In order to grab more users in Asia, Facebook has decided to go beyond limits. The social networking giant has reportedly invested in a 10,000km (6,214 mile) undersea cable project to help boost internet speed and make it available to almost a dozen Asia-Pacific countries.
The Asia Pacific Gateway (APG) project, which was finalized last year in December, is working to develop a huge underwater cable that will run directly from Malaysia to South Korea and Japan. The network will also cover other countries including Taiwan, Vietnam, China, Hong Kong and Singapore.
Facebook believes that this move will eventually increase membership, and the company considers Asia as one of its fastest growing markets.
“Our investment in this cable will help support our growth in South Asia, making it possible for us to provide a better user experience for a greater number of Facebook users in countries like India, Indonesia, Malaysia, the Philippines, Hong Kong, and Singapore,” a spokesman said.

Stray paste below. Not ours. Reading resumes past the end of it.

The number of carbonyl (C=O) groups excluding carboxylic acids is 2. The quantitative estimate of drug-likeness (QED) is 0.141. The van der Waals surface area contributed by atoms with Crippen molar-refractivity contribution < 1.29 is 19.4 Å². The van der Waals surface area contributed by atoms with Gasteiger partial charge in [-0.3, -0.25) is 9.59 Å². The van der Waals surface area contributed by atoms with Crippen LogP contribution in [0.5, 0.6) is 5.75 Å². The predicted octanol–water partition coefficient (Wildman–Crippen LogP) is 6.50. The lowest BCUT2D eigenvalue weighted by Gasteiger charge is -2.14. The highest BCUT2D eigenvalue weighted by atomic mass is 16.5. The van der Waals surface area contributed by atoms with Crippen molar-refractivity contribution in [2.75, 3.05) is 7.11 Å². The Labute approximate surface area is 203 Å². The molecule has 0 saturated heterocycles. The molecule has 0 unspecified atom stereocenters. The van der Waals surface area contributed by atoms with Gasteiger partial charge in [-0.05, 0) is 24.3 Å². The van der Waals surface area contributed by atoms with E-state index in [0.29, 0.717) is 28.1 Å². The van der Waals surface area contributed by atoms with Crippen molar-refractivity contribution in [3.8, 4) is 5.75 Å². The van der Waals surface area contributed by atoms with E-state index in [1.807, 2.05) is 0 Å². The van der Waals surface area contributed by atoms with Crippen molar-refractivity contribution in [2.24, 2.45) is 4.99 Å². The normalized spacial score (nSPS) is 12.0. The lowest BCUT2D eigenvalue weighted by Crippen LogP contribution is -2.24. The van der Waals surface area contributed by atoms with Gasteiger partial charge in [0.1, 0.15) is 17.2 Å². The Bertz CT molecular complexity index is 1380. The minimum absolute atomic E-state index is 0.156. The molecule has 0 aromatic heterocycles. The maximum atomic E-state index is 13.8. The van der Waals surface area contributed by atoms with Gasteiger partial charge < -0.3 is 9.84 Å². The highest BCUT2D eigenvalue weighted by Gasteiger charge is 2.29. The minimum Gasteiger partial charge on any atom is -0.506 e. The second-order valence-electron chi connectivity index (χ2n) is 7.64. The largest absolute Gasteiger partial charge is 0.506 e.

However, he hasn’t talked about how much money the company was putting into scheme, saying only that a consortium of firms made an investment of $450 in total.
The project received massive funding from two large Chinese firms; China Telecom and China Unicom.
With the installation of fiber-optic cable in Asia, people living in these countries can send and receive data more speedily to North America, consortium leader Time Dotcom said.
The Chief Executive Saiful Husni said that this move will reduce their dependencies on Singapore, the only main gateway for internet traffic.
“We can now channel high volumes of this traffic on our network with the lowest latency [access time], directly to the US.”
Facebook is not the first major US internet company that invested heavily on improving the web infrastructure.
Back in 2008, Google said that it would make an investment of $300 million in underwater cabling system known as Unity between Asia and the U.S.